Urban 2.0: How to build future-ready Indian cities with a ‘whole of society’ approach

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Urbanisation is not a mere consequence of faster growth but also an instrument for promoting socio-economic development. India is the second largest urban system in the world. Several estimates point that India will be half-urban in a couple of decades. Such massive and historic transition presents an unprecedented challenge as well as a great opportunity to enable sustainable development.

Over the years, cities have become entangled in repercussions of unplanned urbanisation, which is reflected in mushrooming of informal settlements, traffic and transportation problems, pressure on basic infrastructure, and an overall environmental degradation.

With the launch Swachh Bharat Mission in 2014, India entered a new era of urban development and a year later, a multitude of programmes like Smart Cities, AMRUT (Atal Mission for Rejuvenation and Urban Transformation), HRIDAY (Heritage City Development and Augmentation Yojana), and PMAY-U (Pradhan Mantri Awas Yojana – Urban) brought massive interventions. Nonetheless, city planning—which is a prerequisite for an integrated, sustainable, inclusive and planned urban development—has not received adequate attention of the functionaries and masses.

UNPLANNED URBANISATION

A large share of urbanisation in India is still untapped, unplanned and unacknowledged. About 8,000 towns are counted as ‘urban’ for population estimation, however half of them, called as census towns, are still administratively ‘rural’. More than half of these settlements do not have statutory master plans, those available face difficulties in implementation.

Secondly, small- and medium-sized towns face vulnerabilities due to rapid growth without adequate planning. Often the land use decisions in cities are made without adequate empirical assessment of their consequences on air quality, climate change, natural drainage system, local ecology, efficiency, affordability, inclusivity, urban economy, and so on.

Cities are ‘engines of economic growth’. If left unplanned, they can create inefficiencies in use of urban land thereby creating affordability issues for the masses. Moreover, efforts to prevent climate change cannot be ensured in such a situation. Urban settlements of all class and size play an important role in urban hierarchy and must not be left unprepared when they need to become the backbone of the economic momentum of the nation.

ROLE OF URBAN PLANNERS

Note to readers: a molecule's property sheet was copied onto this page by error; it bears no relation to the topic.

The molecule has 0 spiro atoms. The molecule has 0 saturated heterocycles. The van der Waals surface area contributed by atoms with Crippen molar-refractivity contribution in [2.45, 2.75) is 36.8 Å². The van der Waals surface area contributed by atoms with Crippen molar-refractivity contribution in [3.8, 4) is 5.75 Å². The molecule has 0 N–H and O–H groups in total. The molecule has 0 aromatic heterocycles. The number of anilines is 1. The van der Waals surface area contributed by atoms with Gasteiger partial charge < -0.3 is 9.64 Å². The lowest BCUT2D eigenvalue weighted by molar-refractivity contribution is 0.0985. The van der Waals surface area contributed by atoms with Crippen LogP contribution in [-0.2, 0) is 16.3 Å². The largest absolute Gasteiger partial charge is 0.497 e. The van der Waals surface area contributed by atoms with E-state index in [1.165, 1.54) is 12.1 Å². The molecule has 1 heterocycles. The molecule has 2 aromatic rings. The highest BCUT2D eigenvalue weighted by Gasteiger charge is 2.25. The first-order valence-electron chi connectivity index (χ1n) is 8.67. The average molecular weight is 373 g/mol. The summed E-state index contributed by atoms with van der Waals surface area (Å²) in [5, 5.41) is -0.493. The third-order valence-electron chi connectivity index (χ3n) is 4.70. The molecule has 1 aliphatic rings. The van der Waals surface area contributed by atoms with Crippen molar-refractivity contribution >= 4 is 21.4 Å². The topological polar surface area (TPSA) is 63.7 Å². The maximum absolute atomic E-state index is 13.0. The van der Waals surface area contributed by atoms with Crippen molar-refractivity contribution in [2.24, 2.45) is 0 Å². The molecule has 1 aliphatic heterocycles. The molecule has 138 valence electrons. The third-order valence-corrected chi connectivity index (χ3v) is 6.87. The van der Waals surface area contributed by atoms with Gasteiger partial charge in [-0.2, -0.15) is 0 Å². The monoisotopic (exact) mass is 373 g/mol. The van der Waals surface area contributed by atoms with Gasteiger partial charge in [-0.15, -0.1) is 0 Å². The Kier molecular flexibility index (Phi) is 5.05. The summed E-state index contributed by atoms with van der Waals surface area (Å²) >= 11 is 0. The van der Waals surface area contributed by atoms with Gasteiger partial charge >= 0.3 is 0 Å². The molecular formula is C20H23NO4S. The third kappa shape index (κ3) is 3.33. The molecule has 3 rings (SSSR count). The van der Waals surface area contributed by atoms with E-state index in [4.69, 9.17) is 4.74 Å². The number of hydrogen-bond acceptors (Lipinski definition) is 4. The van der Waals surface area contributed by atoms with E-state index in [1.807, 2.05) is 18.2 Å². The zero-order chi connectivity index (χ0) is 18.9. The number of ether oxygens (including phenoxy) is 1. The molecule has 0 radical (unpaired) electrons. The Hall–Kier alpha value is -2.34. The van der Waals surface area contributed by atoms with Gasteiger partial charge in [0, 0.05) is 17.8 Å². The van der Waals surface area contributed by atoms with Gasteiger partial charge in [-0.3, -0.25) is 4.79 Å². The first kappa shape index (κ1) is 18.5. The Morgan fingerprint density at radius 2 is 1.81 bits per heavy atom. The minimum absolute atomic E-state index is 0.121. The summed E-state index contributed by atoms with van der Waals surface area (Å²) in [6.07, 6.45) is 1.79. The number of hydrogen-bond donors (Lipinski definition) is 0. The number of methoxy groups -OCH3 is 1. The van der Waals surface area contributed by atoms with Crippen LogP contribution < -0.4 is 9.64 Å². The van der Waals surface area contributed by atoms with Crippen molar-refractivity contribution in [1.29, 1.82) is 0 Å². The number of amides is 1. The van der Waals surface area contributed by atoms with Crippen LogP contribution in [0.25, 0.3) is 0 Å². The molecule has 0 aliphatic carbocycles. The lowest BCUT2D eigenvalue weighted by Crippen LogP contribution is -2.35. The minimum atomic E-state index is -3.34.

Most conversations regarding the present state of cities and lack of planning end with a platitude that the country is constrained due to an acute lack. To bring reforms, capacity building initiatives and dissemination of best practices are often the adopted paths. Though relevant both these pathways have not led to sweeping transformations so far.

NITI Aayog constituted a high level multi-ministerial advisory committee under vice-chairman, NITI Aayog, to discuss the question of urban planning capacity in depth. The result of consultations with relevant ministeries, think tanks, academia, urban practitioners etc resulted in a milestone report on ‘Reforms in Urban Planning Capacity in India’ that was recently released in the public domain. It contains a set of 14 recommendations to overhaul the urban planning practices in the country.

As of today, there are three pillars of capacities of urban planning in India—the public sector, the private sector and the academia. The public sector at the state and city levels is functioning with skeletal machinery for planning of cities. India does not have even one town planner per urban centre in several state town and country planning departments. Moreover, the ‘town planning’ function often gets overshadowed by the building plans’ approvals at urban local bodies.

Cities function with multiple authorities and organisations that often face coordination issues. The private sector in this domain is also at a nascent stage. All of this then impacts the demand for study and research in urban planning sector thereby creating low-quality equilibrium in the private sector. Clearly, the three variants—government as usual, business as usual and education as usual—would not yield the ‘Urban 2.0’ milieu even in the short term.